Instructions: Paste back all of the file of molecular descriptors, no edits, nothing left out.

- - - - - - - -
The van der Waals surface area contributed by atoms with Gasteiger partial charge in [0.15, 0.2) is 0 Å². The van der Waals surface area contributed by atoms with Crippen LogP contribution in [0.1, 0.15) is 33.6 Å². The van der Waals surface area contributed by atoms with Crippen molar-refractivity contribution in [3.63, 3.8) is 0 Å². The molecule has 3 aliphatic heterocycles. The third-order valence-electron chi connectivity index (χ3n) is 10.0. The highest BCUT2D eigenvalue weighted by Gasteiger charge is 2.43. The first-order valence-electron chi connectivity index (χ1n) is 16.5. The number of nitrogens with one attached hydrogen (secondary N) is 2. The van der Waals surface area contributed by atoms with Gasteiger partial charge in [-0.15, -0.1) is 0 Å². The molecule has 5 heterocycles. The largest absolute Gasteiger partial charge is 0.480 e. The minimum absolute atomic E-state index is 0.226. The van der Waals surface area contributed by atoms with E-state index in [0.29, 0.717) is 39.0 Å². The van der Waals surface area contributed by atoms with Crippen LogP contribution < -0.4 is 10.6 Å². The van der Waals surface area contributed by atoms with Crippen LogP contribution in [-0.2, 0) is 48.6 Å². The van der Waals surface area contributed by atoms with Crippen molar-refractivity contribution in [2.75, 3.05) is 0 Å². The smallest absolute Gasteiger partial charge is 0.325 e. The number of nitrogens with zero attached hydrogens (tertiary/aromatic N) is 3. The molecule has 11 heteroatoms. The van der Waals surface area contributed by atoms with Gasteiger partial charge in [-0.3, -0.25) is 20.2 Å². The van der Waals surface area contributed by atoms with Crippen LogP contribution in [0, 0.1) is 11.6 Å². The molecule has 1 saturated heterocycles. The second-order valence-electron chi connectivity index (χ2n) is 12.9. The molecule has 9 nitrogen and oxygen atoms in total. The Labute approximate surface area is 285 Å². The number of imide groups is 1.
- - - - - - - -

The van der Waals surface area contributed by atoms with Gasteiger partial charge in [0.15, 0.2) is 0 Å². The van der Waals surface area contributed by atoms with Crippen LogP contribution in [0.1, 0.15) is 33.6 Å². The van der Waals surface area contributed by atoms with Crippen molar-refractivity contribution in [3.63, 3.8) is 0 Å². The molecule has 3 aliphatic heterocycles. The third-order valence-electron chi connectivity index (χ3n) is 10.0. The highest BCUT2D eigenvalue weighted by Gasteiger charge is 2.43. The first-order valence-electron chi connectivity index (χ1n) is 16.5. The number of nitrogens with one attached hydrogen (secondary N) is 2. The van der Waals surface area contributed by atoms with Gasteiger partial charge in [-0.15, -0.1) is 0 Å². The molecule has 5 heterocycles. The largest absolute Gasteiger partial charge is 0.480 e. The minimum absolute atomic E-state index is 0.226. The van der Waals surface area contributed by atoms with E-state index in [0.29, 0.717) is 39.0 Å². The van der Waals surface area contributed by atoms with Crippen LogP contribution < -0.4 is 10.6 Å². The van der Waals surface area contributed by atoms with Crippen LogP contribution in [-0.2, 0) is 48.6 Å². The van der Waals surface area contributed by atoms with Crippen molar-refractivity contribution in [2.75, 3.05) is 0 Å². The smallest absolute Gasteiger partial charge is 0.325 e. The number of nitrogens with zero attached hydrogens (tertiary/aromatic N) is 3. The molecule has 11 heteroatoms. The van der Waals surface area contributed by atoms with Gasteiger partial charge in [-0.3, -0.25) is 20.2 Å². The van der Waals surface area contributed by atoms with Crippen LogP contribution in [0, 0.1) is 11.6 Å². The molecule has 1 saturated heterocycles. The second-order valence-electron chi connectivity index (χ2n) is 12.9. The molecule has 9 nitrogen and oxygen atoms in total. The Labute approximate surface area is 285 Å². The number of imide groups is 1.